As a segue into the next installment in this series, Soy Milk: Which brand is right for you?, it should be noted that fortified soy milk contains a pleasant amount of B12 too.
1 The Jane Goodall Institute was contacted in order to determine the veracity of this claim. To date no response has been received, but readers will be apprised of any future developments.
2 The author fully recognizes that the term “unnatural” has no meaning as applied to diet or other social phenomenon, but chooses to use it here anyway.
November 25, 2006
In the kingdom of leafy green vegetables who reigns supreme? To answer this important question I researched the nutritional properties of the six most regal leafy greens: kale, collard greens, mustard greens, swiss chard, spinach, and romaine lettuce. While spinach ranks first for calcium content at one quarter of recommended daily value per cup (RDV/C), with collard greens a close second, kale dominates in terms of vitamin K with a whopping 1,327.6% RDV/C!1
In honour of King Kale,2 I present a simple but satisfying recipe: Steam a bunch of kale and dress with garlic sautéed in canola oil, and capers and lemon juice. As with all great art, the secret is in the proportions: there should be a subtle hint of caper, lemon, and garlic in each bite.
Next installment in this series: The Joy of Nutritional Yeast Flakes
2 Admittedly an inappropriately patriarchal moniker, but necessary for the visual and aural alliteration that is sooo irresistible.
November 16, 2006
My co-author recently posted an article with a comprehensive argument that eggplant does not provide any nutritious value at all. I buy the argument, and as a member of the QSB will continue this important research. But I refuse to let that stop me from ordering Cafe 668’s delicious fried eggplant with black bean sauce. It may be the best eggplant dish in Toronto (yes, I said that) and makes wonderful company to the restaurant’s tofu and soup items.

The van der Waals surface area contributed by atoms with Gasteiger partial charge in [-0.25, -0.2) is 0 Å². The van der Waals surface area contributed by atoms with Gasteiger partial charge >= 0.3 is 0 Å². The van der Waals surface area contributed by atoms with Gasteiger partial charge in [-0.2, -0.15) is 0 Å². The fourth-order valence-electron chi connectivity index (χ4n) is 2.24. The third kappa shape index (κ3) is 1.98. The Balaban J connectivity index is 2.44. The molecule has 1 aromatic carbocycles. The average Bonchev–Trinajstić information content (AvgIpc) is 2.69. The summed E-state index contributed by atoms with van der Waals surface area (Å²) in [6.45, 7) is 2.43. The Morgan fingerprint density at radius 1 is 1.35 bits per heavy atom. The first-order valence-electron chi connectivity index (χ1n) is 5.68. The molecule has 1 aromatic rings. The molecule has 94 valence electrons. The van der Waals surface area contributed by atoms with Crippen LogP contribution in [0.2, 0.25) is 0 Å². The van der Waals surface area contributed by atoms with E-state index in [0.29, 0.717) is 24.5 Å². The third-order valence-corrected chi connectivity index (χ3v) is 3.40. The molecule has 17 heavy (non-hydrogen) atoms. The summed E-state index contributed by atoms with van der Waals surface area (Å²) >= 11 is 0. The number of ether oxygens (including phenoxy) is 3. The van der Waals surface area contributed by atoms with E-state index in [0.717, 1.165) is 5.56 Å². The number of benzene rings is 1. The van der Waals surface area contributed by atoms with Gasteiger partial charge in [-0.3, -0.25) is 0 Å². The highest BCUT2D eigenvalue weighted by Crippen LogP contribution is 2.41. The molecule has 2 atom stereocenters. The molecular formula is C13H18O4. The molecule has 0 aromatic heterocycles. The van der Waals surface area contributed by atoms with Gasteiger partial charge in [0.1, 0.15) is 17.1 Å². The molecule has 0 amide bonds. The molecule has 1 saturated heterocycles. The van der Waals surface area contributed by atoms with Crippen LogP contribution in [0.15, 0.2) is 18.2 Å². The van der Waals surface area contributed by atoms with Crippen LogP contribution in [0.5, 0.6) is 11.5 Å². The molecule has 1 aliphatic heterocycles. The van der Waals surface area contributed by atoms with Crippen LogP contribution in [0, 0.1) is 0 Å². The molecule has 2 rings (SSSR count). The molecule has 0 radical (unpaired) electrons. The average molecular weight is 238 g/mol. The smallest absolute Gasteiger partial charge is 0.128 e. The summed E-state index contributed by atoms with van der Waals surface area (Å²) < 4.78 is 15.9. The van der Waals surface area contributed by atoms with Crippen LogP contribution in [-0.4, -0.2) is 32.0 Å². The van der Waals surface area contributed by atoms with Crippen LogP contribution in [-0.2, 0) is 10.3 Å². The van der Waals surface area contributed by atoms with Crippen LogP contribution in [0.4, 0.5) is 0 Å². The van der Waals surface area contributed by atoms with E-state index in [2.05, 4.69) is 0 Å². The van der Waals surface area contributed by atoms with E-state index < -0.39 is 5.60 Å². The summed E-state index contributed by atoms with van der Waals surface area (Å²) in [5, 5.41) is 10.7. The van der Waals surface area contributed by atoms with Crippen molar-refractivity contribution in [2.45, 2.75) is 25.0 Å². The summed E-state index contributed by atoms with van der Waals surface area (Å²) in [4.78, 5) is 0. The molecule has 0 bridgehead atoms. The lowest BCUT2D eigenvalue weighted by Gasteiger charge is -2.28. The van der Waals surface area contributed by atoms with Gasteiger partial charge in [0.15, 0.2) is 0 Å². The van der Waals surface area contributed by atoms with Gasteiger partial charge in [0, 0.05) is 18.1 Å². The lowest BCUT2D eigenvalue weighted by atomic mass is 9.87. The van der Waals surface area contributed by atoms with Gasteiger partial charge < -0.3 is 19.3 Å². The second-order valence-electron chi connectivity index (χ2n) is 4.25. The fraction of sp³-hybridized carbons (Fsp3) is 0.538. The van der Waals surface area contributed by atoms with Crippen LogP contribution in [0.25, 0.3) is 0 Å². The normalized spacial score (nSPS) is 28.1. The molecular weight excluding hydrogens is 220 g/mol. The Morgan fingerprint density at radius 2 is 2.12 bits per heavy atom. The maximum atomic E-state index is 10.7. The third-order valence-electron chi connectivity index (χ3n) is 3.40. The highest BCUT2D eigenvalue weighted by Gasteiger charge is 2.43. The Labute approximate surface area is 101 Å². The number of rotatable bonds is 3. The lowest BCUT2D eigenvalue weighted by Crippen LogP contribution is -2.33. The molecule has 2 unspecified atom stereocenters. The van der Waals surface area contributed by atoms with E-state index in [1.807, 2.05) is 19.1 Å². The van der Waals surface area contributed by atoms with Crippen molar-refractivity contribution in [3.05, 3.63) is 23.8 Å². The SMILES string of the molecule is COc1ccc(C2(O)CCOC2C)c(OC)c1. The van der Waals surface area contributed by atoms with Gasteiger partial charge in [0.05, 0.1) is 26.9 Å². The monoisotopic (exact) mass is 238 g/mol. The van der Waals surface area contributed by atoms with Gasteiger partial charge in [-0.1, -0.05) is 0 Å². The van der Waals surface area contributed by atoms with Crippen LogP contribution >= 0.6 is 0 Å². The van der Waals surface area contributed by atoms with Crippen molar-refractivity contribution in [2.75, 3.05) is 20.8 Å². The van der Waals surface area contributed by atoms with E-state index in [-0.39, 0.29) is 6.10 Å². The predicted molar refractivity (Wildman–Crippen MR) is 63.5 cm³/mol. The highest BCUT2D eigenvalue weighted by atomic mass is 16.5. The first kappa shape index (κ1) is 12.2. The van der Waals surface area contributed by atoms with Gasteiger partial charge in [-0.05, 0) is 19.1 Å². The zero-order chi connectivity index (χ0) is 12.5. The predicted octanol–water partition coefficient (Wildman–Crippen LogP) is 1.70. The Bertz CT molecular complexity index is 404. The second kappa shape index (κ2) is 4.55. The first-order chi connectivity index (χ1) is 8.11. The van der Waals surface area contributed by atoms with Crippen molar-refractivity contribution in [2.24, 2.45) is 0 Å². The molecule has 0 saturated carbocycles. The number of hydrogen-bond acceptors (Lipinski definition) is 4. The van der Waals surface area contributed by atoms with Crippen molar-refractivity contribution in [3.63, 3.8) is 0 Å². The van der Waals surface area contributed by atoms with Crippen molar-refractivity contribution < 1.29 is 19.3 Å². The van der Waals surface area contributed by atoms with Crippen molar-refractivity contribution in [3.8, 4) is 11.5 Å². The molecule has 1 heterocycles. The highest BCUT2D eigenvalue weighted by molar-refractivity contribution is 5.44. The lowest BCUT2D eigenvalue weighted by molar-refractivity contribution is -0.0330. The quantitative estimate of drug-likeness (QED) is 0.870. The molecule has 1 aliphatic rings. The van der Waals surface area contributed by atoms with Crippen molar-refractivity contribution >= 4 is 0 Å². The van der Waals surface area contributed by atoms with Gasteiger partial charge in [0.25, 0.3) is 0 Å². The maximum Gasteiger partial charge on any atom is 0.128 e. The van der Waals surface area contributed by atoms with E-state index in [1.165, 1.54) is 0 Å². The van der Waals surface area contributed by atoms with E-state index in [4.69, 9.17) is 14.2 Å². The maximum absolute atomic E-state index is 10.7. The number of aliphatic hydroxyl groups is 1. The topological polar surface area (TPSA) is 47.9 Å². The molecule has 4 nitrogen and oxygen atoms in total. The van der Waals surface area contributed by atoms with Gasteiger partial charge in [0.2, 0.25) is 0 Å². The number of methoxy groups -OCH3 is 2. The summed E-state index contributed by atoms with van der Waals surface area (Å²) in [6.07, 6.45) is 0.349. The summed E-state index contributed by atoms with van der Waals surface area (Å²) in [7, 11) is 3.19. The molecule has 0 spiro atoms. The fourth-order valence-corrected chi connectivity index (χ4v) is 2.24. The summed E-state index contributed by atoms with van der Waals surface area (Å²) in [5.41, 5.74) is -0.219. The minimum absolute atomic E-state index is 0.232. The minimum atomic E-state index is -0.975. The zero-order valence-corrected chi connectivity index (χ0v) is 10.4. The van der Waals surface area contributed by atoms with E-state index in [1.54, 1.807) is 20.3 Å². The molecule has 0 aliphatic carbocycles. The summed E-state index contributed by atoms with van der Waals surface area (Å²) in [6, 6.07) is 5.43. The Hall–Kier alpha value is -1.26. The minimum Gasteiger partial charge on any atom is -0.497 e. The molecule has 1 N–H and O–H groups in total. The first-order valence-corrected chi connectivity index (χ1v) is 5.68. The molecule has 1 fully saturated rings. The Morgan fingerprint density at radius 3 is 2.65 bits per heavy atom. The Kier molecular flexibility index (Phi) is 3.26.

Eggplants fried with black bean sauce and thai basil, $9.99 at Cafe 668. 668 Dundas, west of Spadina.
November 16, 2006
New converts to veganism need to be very conscious of the nutritional content of what they eat. Every vegan who fails to eat properly provides fuel for annoying anecdotes told by skeptical carnivores. These anecdotes vary with each telling, but usually sound something like this:
“You’re vegan? I knew a vegan once. She became very ill and her doctor told her to eat meat. Once she did, she felt much better. How do you get enough protein?”
To prevent myself from contributing to stories like this, which grate on the ears of healthy vegans everywhere, I am embarking on a continuing series of nutrition related posts. Today’s topic: Eggplant – do we really need it?
An informal survey conducted by The Recreational Vegan’s Quantitative Strategies Branch (QSB) suggests that many Torontonians believe that eggplant is a good source of nutrients. I contacted (read googled eggplant nutrients and found an article edited by) Jaime Ackerman, registered dietician and nutrition associate for Ohio State University Extension in the College of Human Ecology. What I found will shock many readers: eggplant is mostly water and does not contain a significant source of any nutrient.
Conclusion: it appears that many Torontonians have fallen victim to the marketing ploys of the eggplant industry. Eggplant – do we need it? No.
Next installment in this series: Kale – King of the Leafy Greens?